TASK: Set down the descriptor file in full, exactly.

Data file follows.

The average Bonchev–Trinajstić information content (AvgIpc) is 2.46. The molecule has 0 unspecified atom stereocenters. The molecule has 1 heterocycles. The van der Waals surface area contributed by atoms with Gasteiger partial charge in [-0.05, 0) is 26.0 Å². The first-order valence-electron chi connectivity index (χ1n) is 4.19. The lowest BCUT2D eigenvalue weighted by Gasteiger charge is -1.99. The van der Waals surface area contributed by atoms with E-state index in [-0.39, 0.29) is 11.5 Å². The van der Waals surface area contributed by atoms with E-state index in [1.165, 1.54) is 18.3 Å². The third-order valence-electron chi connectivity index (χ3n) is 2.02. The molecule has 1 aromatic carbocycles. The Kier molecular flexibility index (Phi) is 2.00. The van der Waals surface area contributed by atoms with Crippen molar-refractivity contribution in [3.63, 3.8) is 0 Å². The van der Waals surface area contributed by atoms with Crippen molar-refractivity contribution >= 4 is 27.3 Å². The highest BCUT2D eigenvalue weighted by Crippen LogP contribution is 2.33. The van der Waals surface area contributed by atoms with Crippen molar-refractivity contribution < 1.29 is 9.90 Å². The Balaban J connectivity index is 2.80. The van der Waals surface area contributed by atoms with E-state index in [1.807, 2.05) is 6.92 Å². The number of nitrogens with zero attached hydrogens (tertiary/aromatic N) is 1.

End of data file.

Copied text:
The average Bonchev–Trinajstić information content (AvgIpc) is 2.46. The molecule has 0 unspecified atom stereocenters. The molecule has 1 heterocycles. The van der Waals surface area contributed by atoms with Gasteiger partial charge in [-0.05, 0) is 26.0 Å². The first-order valence-electron chi connectivity index (χ1n) is 4.19. The lowest BCUT2D eigenvalue weighted by Gasteiger charge is -1.99. The van der Waals surface area contributed by atoms with E-state index in [-0.39, 0.29) is 11.5 Å². The van der Waals surface area contributed by atoms with E-state index in [1.165, 1.54) is 18.3 Å². The third-order valence-electron chi connectivity index (χ3n) is 2.02. The molecule has 1 aromatic carbocycles. The Kier molecular flexibility index (Phi) is 2.00. The van der Waals surface area contributed by atoms with Crippen molar-refractivity contribution in [3.63, 3.8) is 0 Å². The van der Waals surface area contributed by atoms with Crippen molar-refractivity contribution >= 4 is 27.3 Å². The highest BCUT2D eigenvalue weighted by Crippen LogP contribution is 2.33. The van der Waals surface area contributed by atoms with Crippen molar-refractivity contribution < 1.29 is 9.90 Å². The Balaban J connectivity index is 2.80. The van der Waals surface area contributed by atoms with E-state index in [1.807, 2.05) is 6.92 Å². The number of nitrogens with zero attached hydrogens (tertiary/aromatic N) is 1.